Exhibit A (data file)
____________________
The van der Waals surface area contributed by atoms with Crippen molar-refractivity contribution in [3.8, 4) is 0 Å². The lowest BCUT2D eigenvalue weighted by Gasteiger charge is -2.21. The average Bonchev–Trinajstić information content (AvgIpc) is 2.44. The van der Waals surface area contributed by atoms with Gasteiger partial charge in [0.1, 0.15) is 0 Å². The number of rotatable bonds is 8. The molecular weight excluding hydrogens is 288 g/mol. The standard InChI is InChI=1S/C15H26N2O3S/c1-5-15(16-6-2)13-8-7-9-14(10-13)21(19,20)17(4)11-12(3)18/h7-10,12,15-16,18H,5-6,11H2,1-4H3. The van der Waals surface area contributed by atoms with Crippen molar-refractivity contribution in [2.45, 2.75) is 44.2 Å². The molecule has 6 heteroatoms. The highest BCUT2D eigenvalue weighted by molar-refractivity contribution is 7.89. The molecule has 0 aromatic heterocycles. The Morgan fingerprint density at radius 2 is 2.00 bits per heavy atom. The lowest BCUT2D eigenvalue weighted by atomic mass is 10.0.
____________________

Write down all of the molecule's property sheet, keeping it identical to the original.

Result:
The van der Waals surface area contributed by atoms with Crippen molar-refractivity contribution in [3.8, 4) is 0 Å². The lowest BCUT2D eigenvalue weighted by Gasteiger charge is -2.21. The average Bonchev–Trinajstić information content (AvgIpc) is 2.44. The van der Waals surface area contributed by atoms with Gasteiger partial charge in [0.1, 0.15) is 0 Å². The number of rotatable bonds is 8. The molecular weight excluding hydrogens is 288 g/mol. The standard InChI is InChI=1S/C15H26N2O3S/c1-5-15(16-6-2)13-8-7-9-14(10-13)21(19,20)17(4)11-12(3)18/h7-10,12,15-16,18H,5-6,11H2,1-4H3. The van der Waals surface area contributed by atoms with Crippen molar-refractivity contribution in [2.45, 2.75) is 44.2 Å². The molecule has 6 heteroatoms. The highest BCUT2D eigenvalue weighted by molar-refractivity contribution is 7.89. The molecule has 0 aromatic heterocycles. The Morgan fingerprint density at radius 2 is 2.00 bits per heavy atom. The lowest BCUT2D eigenvalue weighted by atomic mass is 10.0.